Don’t get me wrong.  I am still devastated.  I am still hurting inside, and probably will be for a long time.  But instead of allowing little things that remind me of my relationship with Kim to pull me down, I am resolved to turn that emotion from negative to positive.  I will try to not sit and ponder all the “What if’s” of the situation.  I will not dwell on missed opportunities and questions unresolved.  Instead, I will acknowledge that what we shared was great and wonderful and real.  And even though it is over, it happened and I am a better, stronger and more complete man as a result.

I could sit here and feel sorry for myself all I want.  But I have to remind myself that it could be worse.  I could be Tony Dungy right now.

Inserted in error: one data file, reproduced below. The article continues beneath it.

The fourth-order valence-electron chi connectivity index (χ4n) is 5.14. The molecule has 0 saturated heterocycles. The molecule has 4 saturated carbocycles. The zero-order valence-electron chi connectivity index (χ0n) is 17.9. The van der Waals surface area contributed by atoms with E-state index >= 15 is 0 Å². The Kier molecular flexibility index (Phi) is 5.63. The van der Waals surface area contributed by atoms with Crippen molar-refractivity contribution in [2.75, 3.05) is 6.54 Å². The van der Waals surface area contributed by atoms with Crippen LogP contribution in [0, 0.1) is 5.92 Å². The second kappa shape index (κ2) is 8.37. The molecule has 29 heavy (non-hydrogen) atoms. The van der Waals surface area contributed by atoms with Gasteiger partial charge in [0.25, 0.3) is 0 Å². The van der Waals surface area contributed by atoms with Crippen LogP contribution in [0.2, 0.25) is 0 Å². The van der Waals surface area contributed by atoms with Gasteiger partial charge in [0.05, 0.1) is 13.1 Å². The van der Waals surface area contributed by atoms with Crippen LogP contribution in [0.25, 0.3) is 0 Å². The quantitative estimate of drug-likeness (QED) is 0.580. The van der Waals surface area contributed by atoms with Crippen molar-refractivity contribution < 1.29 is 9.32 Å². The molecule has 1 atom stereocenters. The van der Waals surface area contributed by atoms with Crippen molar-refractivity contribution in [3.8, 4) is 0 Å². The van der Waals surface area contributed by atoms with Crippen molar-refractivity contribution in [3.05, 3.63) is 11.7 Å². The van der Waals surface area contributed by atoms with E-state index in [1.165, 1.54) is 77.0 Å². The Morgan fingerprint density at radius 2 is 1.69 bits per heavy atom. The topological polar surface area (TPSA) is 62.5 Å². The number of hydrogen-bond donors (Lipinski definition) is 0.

My heart and my prayers go out to Tony and Lauren Dungy as well as the entire Dungy family.  May God give you the strength to persevere after such a terrible tragedy.


I know it’s not everyday that I post more than one entry to my blog, but then again it’s not everyday that my personal world comes to an end. It’s also not everyday that I find myself on the phone talking to the woman of my dreams and her husband at the same time.  Nevertheless, that is where I found myself this afternoon.

I don’t need to recap the story of my situation.  I’ve written about it before.  I’ve also written and implied about how long and drawn out the situation had become.  Well, as of this afternoon, the situation is finally resolved.  I never thought it would end the way it did.  I never thought I would hear the words she told me.  I never really believed it would be over this way.  But it is.